What I’m Reading

2021

Ballad for a Mad Girl by Vikki Wakefield

What a haunting ride, full of twists and surprising turns. Grace Foley is a character that jumps off the page with her anger and despair. There’s an unsettling mood throughout and moments of sheer terror. 4/5

Harrow Lake by Kat Ellis

A YA horror featuring a creepy town complete with old fairground, an imaginary friend, a missing mother and a host of characters who might be friends or foes. Very well drawn. 3.5/5

Infinite Splendours by Sofie Laguna

A harrowing but beautiful read, dealing with a difficult subject. Sofie Laguna manages to pitch a child’s voice with perfection. 3/5

Bewildered by Laura Waters

A travel memoir with a dash of self-help and inspiration. An easy read through the hiking trail of Te Araroa in New Zealand with some fantastic photos included. 3/5

Unsheltered by Barbara Kingsolver

Another masterpiece of rich prose and real characters. The book had dual narratives – contemporary and historical and I loved the insights from the 19th century. 3/5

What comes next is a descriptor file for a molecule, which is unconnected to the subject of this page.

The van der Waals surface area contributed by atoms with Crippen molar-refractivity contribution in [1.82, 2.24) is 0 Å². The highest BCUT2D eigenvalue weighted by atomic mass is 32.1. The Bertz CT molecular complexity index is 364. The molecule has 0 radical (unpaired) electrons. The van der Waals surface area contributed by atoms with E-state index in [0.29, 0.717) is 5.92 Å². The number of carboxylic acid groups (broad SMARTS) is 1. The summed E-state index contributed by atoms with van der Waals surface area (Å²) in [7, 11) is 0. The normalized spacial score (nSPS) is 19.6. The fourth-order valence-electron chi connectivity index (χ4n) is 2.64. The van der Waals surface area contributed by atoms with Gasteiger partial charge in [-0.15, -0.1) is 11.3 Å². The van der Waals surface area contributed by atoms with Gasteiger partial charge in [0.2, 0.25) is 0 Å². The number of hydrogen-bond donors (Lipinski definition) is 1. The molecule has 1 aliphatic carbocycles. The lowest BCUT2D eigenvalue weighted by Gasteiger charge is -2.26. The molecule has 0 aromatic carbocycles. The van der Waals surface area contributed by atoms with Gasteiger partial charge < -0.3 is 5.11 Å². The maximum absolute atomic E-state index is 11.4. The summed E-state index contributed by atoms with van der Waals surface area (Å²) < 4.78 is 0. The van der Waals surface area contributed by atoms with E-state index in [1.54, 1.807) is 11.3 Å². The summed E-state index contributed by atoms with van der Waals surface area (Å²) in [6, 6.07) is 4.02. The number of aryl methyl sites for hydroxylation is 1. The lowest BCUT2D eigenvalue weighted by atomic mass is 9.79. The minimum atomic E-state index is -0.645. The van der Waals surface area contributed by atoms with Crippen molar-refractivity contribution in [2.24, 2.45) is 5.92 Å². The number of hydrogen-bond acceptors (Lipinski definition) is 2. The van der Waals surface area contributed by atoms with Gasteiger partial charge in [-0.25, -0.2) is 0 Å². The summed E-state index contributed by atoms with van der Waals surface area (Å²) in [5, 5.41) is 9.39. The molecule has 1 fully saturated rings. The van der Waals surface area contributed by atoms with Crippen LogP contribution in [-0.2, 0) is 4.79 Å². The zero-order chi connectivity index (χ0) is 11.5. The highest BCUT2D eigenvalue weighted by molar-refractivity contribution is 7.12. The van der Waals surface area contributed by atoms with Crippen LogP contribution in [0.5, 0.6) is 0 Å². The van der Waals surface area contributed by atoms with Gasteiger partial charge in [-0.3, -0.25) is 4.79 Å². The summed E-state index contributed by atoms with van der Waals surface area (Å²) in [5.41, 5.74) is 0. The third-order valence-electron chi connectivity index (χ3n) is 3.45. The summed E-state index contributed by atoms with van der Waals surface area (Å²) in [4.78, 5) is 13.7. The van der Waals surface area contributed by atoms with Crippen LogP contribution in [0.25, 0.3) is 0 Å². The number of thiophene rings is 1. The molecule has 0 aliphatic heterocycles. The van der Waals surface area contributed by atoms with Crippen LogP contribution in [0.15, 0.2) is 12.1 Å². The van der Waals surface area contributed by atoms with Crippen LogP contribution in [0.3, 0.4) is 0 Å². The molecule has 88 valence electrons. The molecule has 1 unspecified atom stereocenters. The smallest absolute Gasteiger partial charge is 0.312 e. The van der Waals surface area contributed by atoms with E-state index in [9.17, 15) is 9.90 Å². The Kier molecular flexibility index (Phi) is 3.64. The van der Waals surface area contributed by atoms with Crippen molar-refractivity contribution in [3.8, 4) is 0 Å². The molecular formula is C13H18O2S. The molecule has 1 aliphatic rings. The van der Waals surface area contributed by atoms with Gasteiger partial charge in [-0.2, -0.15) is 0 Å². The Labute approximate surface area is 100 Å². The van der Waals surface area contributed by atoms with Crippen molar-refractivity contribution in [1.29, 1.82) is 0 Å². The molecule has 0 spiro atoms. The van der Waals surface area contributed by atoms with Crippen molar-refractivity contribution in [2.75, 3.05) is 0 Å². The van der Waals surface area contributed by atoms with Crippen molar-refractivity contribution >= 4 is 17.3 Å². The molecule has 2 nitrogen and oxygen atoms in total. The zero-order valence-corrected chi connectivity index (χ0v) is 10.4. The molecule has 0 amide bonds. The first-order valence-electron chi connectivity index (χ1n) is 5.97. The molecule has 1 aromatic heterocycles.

The Survivors by Jane Harper
There were so many characters in this book that it was sometimes hard to keep up. The story itself was fine but I found it lacking the depth of her previous books, especially The Dry. The setting should have made the novel broody and rugged but I found it a little light and almost unbelievable. 2/5.

Dark Emu by Bruce Pascoe
An eye-opening read packed with references and historical insights. This was a revealing and sometimes difficult to bear read. 3.5/5.

All Our Shimmering Skies by Trent Dalton
I wanted to love this as deeply as I loved Boy Swallows Universe, but I couldn’t engage with the magical elements. Molly and Greta were fantastic characters but I found the almost unending violence difficult to navigate. The setting was perfectly drawn. 2/5.

Small Spaces by Sarah Epstein
This was a taut, well-paced psychological thriller with a heart-pounding plot and wonderful characters. I couldn’t put it down. 4/5.

None Shall Sleep by Ellie Marney
Set in the 1980s in the early days of FBI criminal profiling, this was an easy read with a fast-paced plot. Think Mindhunter but with teens. An interesting set of characters but I didn’t engage with the two leads as deeply as I usually do with Ellie Marney’s writing. I loved her Word series! 2.5/5.

Catching Teller Crow by Ambelin and Ezekiel Kwaymullina
This book is written in such a unique way, with compelling narrative from an unusual perspective and poetry woven throughout. It’s captivating and profound. 4/5.

The Poisonwood Bible by Barbara Kingsolver
This book was so rich and troubling that it hurt to turn the pages sometimes. The setting is so well drawn you can feel the heat and wet and oppression of the jungle. The characters are real with their flaws and quirks. Brilliant. 5/5.